Before sacrifice, the lexicographer Julius Pollux tells us, one must be cleansed or purified. He does not tell us exactly how this works, but he gives us a survey of the vocabulary connected to purification (and impurity), which is translated below.
Sometimes, purification could involve a complex ritual. But as another passage in Pollux and a scholium from Proclus indicate, the principal requirement was to be clean and use clean things, and to act with a pure mind. Proclus, and a temple inscription at Epidaurus, even tell us that the right mental or moral attitude is the principal aspect of purity.
Mental state set aside, the most important act of purification was washing your hands, which is sufficient for prayer and private offerings (as long as one is washed and wearing clean clothes). Despite persistent rumors, one does not need a specially prepared “lustral water” or khernips for this; khernips is simply any hand-washing water. Beyond this, there are, according to Servius, three kinds of purification in all, not just by water, but also by fire and by air.
1 The Epidaurian Inscription (from Porphyry, On Abstinence 2.19)
The one who goes into the temple that is fragrant with incense (thyōdēs) must be pure (hagnós); and purity is thinking holy thoughts (phronein hosia).
1 Translation (Julius Pollux, Onomasticon 1.32–33)
Before the sacrifices (hiera), there are sprinklings (perirrhantēria) and purifications (katharmoi, katharseis) purificatory items (katharsia, kathartēria), purifiers (kathartai).
Those who have made use of these are pure (katharoi), whose opposite are the impure (akathartoi). The former are present in a pure manner (katharōs), in a holy manner (hosio-), in a hallowed manner (hagn-, hagi-); the unholy (anosioi, anieroi), do all things in a manner not hallowed, not holy, not pure, polluted, entirely polluted, impure, involved in guilt, caught in pollution.
And their actions (? pragmata) are, on the one hand, the hallowed (hagion), pure (katharon), holy (hosion), hallowed (hagnon), pure (euages), immaculate (akhranton), and on the other, the impure (enages), unhallowed (exagiston), impure (dysages), polluted, entirely polluted, pollution (miasma), defilement (mysos).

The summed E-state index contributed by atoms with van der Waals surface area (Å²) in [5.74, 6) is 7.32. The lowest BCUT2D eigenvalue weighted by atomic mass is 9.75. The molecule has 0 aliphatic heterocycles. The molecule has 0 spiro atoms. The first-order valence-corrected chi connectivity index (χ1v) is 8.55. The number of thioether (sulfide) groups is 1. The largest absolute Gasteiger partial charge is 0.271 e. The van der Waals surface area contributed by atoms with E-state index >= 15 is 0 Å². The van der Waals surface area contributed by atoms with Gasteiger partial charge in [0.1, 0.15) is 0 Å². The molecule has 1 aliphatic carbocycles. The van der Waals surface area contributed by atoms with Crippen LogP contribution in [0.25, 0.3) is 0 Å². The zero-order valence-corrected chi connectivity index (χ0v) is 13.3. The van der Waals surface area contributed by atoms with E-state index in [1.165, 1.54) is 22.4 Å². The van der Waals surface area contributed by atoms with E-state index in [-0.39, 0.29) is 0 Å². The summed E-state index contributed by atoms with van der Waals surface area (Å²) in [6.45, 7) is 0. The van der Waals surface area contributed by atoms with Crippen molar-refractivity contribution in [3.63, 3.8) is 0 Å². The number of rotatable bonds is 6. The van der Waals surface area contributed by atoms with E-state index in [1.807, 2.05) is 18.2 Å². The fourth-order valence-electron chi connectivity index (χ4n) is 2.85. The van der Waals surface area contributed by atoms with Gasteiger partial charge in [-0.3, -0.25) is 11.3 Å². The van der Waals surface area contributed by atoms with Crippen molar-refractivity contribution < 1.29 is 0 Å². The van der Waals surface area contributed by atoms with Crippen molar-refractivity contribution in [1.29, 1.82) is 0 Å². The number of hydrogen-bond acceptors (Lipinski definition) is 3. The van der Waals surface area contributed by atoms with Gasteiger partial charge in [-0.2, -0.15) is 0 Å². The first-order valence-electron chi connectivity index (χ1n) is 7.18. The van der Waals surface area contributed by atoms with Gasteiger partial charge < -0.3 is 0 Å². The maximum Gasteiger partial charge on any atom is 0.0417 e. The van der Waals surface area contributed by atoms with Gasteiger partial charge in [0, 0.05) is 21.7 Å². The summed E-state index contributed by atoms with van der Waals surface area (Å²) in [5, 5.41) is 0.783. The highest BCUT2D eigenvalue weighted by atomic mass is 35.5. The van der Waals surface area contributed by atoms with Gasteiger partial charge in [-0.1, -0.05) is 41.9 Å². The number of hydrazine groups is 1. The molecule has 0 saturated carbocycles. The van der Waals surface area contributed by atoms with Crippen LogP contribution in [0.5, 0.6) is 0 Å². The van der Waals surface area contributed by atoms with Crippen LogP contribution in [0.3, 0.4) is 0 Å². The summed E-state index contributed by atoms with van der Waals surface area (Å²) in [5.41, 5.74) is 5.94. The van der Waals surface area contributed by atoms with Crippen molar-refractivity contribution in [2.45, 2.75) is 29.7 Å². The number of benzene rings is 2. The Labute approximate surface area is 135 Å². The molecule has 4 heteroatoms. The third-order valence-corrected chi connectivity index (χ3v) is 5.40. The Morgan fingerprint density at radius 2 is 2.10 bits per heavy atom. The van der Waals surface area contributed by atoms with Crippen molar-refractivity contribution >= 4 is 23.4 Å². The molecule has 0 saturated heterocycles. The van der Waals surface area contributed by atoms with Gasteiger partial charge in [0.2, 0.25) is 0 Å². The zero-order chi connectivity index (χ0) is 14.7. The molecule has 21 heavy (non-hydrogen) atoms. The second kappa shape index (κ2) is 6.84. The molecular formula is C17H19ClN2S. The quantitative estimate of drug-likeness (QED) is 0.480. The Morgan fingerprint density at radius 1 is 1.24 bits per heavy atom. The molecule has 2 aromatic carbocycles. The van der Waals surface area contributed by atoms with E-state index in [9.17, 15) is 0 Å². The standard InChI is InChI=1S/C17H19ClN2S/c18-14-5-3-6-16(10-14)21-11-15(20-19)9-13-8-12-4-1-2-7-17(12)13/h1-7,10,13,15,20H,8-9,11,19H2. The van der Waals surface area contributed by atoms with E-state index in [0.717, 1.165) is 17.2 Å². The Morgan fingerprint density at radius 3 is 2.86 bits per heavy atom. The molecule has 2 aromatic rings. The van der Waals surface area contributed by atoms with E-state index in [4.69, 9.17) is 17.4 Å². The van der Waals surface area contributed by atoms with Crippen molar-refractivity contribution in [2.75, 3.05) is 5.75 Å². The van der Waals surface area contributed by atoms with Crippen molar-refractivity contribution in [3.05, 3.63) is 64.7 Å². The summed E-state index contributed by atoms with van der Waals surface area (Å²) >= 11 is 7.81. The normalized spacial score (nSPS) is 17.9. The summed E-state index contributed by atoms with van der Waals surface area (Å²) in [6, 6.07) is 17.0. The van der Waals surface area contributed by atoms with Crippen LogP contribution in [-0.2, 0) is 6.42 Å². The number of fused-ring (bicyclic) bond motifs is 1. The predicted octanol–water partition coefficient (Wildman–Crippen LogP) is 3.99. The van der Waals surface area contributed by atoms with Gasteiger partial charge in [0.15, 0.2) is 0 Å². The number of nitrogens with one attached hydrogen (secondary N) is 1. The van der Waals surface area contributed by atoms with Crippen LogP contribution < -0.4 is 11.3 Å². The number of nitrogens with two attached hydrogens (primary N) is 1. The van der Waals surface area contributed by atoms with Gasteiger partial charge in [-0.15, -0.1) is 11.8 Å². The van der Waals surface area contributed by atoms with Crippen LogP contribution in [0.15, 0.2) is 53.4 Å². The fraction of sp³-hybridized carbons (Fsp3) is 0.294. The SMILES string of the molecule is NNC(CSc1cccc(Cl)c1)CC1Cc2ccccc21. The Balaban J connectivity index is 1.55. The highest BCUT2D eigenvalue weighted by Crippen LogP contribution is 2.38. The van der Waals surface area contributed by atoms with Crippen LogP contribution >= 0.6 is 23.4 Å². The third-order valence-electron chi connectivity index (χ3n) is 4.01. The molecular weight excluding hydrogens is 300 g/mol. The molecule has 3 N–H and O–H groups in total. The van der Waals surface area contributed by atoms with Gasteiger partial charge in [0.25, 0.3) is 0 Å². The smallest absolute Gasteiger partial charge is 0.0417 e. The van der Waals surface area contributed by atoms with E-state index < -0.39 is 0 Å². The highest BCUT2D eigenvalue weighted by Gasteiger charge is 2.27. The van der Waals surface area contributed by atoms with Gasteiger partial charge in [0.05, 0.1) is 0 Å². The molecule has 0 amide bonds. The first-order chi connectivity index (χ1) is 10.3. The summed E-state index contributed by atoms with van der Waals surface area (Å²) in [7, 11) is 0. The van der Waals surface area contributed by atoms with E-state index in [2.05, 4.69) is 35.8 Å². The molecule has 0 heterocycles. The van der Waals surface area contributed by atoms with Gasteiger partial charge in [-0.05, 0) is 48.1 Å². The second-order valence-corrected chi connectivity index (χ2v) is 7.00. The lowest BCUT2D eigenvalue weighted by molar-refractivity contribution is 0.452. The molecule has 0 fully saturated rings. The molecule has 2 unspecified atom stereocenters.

By a different usage, (we can say) to be purified, for pollution to be purged, for impurity (agos) to be gotten rid of, for defilement to be dissolved (ly-), averted (apotrepsasthai), banished.
4 From Pollux’ discussion of sacrifice
One must approach the gods purified, cleansed, besprinkled, washed, clean, hallowed, sanctified; with a pure mind; with newly made garments or with freshly washed clothes.
5 From Proclus’ commentary on Hesiod, Works and Days 336
Those who wish to undertake sacrificial operations must principally pursue pure rectitude, both in their way of life and also in all sacred instruments, the places in which offerings are to be made, and the ornaments on our bodies. The former (=our life) must be contrary to all licentiousness, all injustice, all passion; and we may say that we must purify our way of life first, and only then observe the offering of foods and drinks according to ancestral custom; seeing that for different people, there are different customs by which someone who takes part in traditional sacrifices is restricted. For it is ridiculous if people who use the purest things in their offerings make use of anything impure, whether they do this only in their defiled houses or offer a portion gotten from some polluted activity in their sacrifice, or whether they wear unclean clothes, just as we are told that we should not use use fire from an unpurified house as the fire for purifying everything else.